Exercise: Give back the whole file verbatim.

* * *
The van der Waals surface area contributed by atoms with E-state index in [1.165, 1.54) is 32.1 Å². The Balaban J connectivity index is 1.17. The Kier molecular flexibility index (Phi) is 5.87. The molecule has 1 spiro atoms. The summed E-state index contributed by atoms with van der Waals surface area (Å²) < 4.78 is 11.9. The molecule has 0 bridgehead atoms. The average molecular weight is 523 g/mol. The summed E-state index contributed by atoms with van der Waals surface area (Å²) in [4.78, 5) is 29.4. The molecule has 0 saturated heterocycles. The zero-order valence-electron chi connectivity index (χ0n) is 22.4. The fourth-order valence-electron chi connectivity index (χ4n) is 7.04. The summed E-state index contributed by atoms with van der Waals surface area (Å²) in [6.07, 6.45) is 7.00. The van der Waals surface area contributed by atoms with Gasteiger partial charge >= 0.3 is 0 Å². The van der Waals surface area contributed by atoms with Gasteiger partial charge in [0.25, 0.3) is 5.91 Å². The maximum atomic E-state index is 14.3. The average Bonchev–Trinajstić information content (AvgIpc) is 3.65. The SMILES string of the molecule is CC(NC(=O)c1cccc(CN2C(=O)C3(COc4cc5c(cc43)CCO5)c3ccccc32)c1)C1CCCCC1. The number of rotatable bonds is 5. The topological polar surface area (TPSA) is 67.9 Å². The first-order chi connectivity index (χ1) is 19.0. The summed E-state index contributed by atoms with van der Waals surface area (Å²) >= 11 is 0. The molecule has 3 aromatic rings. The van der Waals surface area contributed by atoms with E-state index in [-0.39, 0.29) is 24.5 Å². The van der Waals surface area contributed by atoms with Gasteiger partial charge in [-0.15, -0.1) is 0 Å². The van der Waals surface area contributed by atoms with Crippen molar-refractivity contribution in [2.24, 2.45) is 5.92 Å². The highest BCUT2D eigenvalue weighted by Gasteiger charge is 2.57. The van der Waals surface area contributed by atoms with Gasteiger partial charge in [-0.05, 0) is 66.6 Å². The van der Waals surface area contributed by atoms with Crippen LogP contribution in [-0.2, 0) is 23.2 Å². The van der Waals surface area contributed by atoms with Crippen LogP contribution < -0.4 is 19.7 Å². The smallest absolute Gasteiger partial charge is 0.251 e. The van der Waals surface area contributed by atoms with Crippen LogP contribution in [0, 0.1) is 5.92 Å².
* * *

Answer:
The van der Waals surface area contributed by atoms with E-state index in [1.165, 1.54) is 32.1 Å². The Balaban J connectivity index is 1.17. The Kier molecular flexibility index (Phi) is 5.87. The molecule has 1 spiro atoms. The summed E-state index contributed by atoms with van der Waals surface area (Å²) < 4.78 is 11.9. The molecule has 0 bridgehead atoms. The average molecular weight is 523 g/mol. The summed E-state index contributed by atoms with van der Waals surface area (Å²) in [4.78, 5) is 29.4. The molecule has 0 saturated heterocycles. The zero-order valence-electron chi connectivity index (χ0n) is 22.4. The fourth-order valence-electron chi connectivity index (χ4n) is 7.04. The summed E-state index contributed by atoms with van der Waals surface area (Å²) in [6.07, 6.45) is 7.00. The van der Waals surface area contributed by atoms with Gasteiger partial charge >= 0.3 is 0 Å². The van der Waals surface area contributed by atoms with Gasteiger partial charge in [0.25, 0.3) is 5.91 Å². The maximum atomic E-state index is 14.3. The average Bonchev–Trinajstić information content (AvgIpc) is 3.65. The SMILES string of the molecule is CC(NC(=O)c1cccc(CN2C(=O)C3(COc4cc5c(cc43)CCO5)c3ccccc32)c1)C1CCCCC1. The number of rotatable bonds is 5. The topological polar surface area (TPSA) is 67.9 Å². The first-order chi connectivity index (χ1) is 19.0. The summed E-state index contributed by atoms with van der Waals surface area (Å²) >= 11 is 0. The molecule has 3 aromatic rings. The van der Waals surface area contributed by atoms with E-state index in [-0.39, 0.29) is 24.5 Å². The van der Waals surface area contributed by atoms with Gasteiger partial charge in [-0.15, -0.1) is 0 Å². The van der Waals surface area contributed by atoms with Crippen molar-refractivity contribution in [2.24, 2.45) is 5.92 Å². The highest BCUT2D eigenvalue weighted by Gasteiger charge is 2.57. The van der Waals surface area contributed by atoms with Gasteiger partial charge in [-0.05, 0) is 66.6 Å². The van der Waals surface area contributed by atoms with Crippen LogP contribution in [-0.2, 0) is 23.2 Å². The van der Waals surface area contributed by atoms with Crippen LogP contribution < -0.4 is 19.7 Å². The smallest absolute Gasteiger partial charge is 0.251 e. The van der Waals surface area contributed by atoms with Crippen LogP contribution in [0, 0.1) is 5.92 Å².